Saturday, December 31, 2011

Top 5 Countdown - My Favorite Things of 2011

As a little kid, adults always told me time goes by quicker the older you get. I thought they were liars, but believe it or not, they were telling me the truth. 2011 has proven to be nothing but a blur. Overall, I had a good year, but nothing spectacular really happened. I spent a lot of time at school working on two degrees, so I didn't get out much. And in the world of entertainment, I don't think there was anything breathtaking. However, there were a few pop culture gems I'd like to mention. So as my final post of the year, here is a Top 5 Countdown of My Favorite Things of 2011:

5. Batman for Best Comic Book of the Year: Comic Books have always been a huge part of my life, but I kind of got burnt out this year. It was a mixture of too many events, wasted space, escalating prices, and relocation of my comic shops. But with DC's company wide relaunch, I have much hope to get back into the game for 2012. I'm thinking about getting an iPad next year and reading all my comics digitally. However, one series I will always get the paper floppy is Batman. Thankfully the Dark Knight had a solid relaunch written by Scott Snyder. The art is fantastic, the story is solid, and the characters are interesting.

4. Wasting Light for Best Music Album of the Year: There was not a lot of rock music this year, so I spent a lot of time listening to The Lonely Island's silly hip-hop album - Turtleneck and Chain. Thankfully David Grohl and the Foo Fighters brought the awesome power of the guitar to the radio waves in their latest album. With enticing lyrics and riffs, the Foo Fighters brought us raw energy and sounds that could only produced from a garage. Even their hit Walk was featured in Thor.

3. Drive for Film of the Year: I didn't see a lot of movies in theater this year. Once again, I think I have to blame school, but nothing remarkable caught my eye (except for my choice). Yes, I enjoyed Planet of the Apes and Captain America, but there was nothing of Tarantino caliber - except for one movie - Drive. Most will consider this an artsy film rather than exploitation, but if you watch the trailer, you can't help but rush out and see it (a trait of Grindhouse films). It's not a film for everyone and can be slow at times, but when the intensity builds, it explodes! Accompanied by an all-star cast, I never thought I'd say Ryan Gosling is kick-ass.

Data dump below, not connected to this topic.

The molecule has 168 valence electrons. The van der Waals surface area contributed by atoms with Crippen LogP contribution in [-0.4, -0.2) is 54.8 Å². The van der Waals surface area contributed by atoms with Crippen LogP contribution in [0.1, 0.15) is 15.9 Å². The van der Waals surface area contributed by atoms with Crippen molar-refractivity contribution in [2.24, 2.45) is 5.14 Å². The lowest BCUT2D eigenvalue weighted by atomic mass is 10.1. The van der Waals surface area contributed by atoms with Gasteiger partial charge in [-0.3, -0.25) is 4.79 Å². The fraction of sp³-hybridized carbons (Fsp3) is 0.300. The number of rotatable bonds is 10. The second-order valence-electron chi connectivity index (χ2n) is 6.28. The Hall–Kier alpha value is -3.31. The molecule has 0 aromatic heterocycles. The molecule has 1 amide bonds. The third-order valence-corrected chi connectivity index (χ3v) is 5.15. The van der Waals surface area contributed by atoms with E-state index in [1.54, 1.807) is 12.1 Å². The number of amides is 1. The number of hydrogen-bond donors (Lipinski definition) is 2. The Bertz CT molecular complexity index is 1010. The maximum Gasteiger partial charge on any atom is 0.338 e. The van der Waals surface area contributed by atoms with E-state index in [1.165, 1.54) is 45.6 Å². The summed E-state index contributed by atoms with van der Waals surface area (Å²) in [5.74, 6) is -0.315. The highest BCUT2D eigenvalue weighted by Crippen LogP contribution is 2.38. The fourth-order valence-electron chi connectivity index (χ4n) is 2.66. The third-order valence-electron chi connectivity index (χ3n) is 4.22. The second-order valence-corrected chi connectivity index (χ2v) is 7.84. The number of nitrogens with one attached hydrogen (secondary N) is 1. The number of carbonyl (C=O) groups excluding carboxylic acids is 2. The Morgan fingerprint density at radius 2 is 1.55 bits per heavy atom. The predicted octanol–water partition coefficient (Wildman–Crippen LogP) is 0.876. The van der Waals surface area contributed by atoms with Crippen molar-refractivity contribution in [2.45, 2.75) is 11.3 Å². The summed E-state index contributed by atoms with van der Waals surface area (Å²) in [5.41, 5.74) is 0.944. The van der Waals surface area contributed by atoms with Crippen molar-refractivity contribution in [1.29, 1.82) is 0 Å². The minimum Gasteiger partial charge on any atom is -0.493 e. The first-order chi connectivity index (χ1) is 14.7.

2. Sons of Anarchy for TV Show of the Year: I came to this show late in the game. But once I started, I quickly breezed through all the previous seasons and caught up with the current airings. Right now, I think Television is the most entertaining medium with shows like Breaking Bad, Dexter, American Horror Story, and Raising Hope. But if you've never seen Sons of Anarchy, go watch it - You will not be Disappointed!

1. Jimmy Fallon for Entertainer of the Year: I based this decision on the number one person I'd like to hang out with (besides the beautiful Jessica Alba). I chose Jimmy Fallon because he is just a fun guy. On Late Night, he plays games with his guests, the audience are highly entertained, and he is multi talented. Yeah, Kimmel is funny, but Fallon goes one step further by carrying a tune and acting. Jimmy's latest stints on Saturday Night Live were awesome (as host and Barry Gibb) and I hope to see him live one day.

2011 was cool, but I'm more excited for 2012. I can't wait for Django Unchained and The Dark Knight Rises. So in 2012, I'll be hard at work studying lasers and glass (and hope to do some traveling), but one of my resolutions is to blog more (especially with Tarantino Comic Covers). This year I had a total of 77 posts as opposed to 2010's 6 posts. Looks like an upward trend, so let's see if I can do it!

Wednesday, November 30, 2011

Top 5 Countdown - 2011 Black Friday MovieStop Specials

As we all know, the day after Thanksgiving is that infamous corporate holiday coined Black Friday. Two years ago I waited early in line for a 50 inch TV, but since then, I had no need to wake up before 3AM and fight others for some specials. Instead, I woke up around noon and went to my favorite store:

In case you never been to MovieStop (because I don't think they're as prevalent as GameStop), they're a store where you can buy and trade in for used or new movies. I know most of the time you can get better deals on Amazon, but sometimes it's just nice to browse real life shelves because you never know what hidden gems you can find. Also, Amazon doesn't have a hot female worker who has great taste in film and likes comic books...

Anyways, this Top 5 Countdown is featuring the best Blu-ray deals I scored at MovieStop for this year's Black Friday:

5. Muppets in Space - Not the best of the muppet films, but I couldn't beat the deal and had to support Kermit in some way since I didn't see his new film over the weekend.

4. Predators - This is the recent remake that came out about a year ago. I haven't watched it myself, but I'm sure I'll enjoy it with the Robert Rodriguez commentary.

3. Wonder Woman - In case you haven't seen any of the recent DCU Animated Films, you ought to check them out. Princess Diana doesn't get the credit she deserves, but this flick shows her some love.